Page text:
Lifestyle choices, particularly non compliance with immunosuppressive regimes and smoking, can contribute significantly to the development of CAN. Studies have shown that smokers are more likely to require allograft biopsy one year post transplant than non smokers. One study found that in histological analysis, the amount of smoking correlated with the severity of vascular fibrosis and intimal thickening observed. The effect of donor smoking on the development of CAN is unclear.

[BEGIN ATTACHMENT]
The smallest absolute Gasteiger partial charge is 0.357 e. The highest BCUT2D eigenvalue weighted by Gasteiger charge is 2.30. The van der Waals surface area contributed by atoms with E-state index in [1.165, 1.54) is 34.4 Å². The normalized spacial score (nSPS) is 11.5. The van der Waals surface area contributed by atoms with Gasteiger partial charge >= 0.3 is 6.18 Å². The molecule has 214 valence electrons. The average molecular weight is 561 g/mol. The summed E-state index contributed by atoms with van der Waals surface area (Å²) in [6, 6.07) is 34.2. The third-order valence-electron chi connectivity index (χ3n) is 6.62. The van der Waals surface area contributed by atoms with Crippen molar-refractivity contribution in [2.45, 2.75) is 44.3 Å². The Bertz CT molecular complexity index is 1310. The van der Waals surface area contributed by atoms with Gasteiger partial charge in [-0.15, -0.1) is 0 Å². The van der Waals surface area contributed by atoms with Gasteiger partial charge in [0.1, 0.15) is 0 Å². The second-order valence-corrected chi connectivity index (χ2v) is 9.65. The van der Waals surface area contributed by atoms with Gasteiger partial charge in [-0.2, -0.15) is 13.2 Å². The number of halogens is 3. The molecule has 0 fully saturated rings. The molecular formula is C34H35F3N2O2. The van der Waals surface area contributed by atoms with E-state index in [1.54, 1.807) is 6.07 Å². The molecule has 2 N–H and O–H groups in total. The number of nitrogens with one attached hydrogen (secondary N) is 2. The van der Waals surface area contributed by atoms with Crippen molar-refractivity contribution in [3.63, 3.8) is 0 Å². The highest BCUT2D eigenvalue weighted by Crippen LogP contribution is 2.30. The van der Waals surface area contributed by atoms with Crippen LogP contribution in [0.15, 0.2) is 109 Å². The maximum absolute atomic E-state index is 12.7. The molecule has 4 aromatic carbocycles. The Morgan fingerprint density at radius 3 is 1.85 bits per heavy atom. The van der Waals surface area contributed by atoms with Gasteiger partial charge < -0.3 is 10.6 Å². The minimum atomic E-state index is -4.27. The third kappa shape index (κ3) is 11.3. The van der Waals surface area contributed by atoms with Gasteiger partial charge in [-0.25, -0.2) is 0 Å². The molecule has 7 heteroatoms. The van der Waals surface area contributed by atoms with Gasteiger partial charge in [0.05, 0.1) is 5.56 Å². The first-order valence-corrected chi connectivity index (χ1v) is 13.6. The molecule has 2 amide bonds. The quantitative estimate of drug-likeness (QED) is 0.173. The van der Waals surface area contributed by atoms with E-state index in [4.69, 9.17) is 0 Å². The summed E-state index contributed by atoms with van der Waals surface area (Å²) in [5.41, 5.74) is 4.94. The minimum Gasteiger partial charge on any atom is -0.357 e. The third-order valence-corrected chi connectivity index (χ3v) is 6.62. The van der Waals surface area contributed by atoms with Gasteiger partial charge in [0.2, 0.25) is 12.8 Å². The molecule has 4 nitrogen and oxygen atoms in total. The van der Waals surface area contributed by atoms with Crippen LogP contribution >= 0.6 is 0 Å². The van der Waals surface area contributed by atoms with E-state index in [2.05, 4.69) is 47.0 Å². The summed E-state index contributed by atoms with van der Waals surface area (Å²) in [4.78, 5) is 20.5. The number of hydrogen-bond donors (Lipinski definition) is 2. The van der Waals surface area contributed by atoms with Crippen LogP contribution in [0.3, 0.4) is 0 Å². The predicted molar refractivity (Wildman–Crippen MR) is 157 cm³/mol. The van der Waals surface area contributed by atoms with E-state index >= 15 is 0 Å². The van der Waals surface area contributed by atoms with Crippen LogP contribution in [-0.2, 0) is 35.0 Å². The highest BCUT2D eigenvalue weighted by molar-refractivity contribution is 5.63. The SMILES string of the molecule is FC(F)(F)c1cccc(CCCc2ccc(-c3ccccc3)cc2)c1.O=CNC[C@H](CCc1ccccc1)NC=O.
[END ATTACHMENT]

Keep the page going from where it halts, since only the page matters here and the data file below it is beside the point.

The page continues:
Finally, CAN may be caused by patient disease recurrence. Renal transplantation does not after all cure the underlying disease. Patients whose primary disease was Glomerulonephritis are at risk. The contribution of disease recurrence to CAN looks set to increase, particularly as improved immunosuppression increases the half life of transplanted kidneys.
The current definition of chronic allograft nephropathy (CAN) is that it is the common end point of a series of immune and non immune insults to the kidney resulting ultimately in graft failure. It is contributed to by donor, patient and transplant process input factors, by immune factors involving acute and chronic humoral and cellular processes and by load factors post transplant including drug toxicity and infection.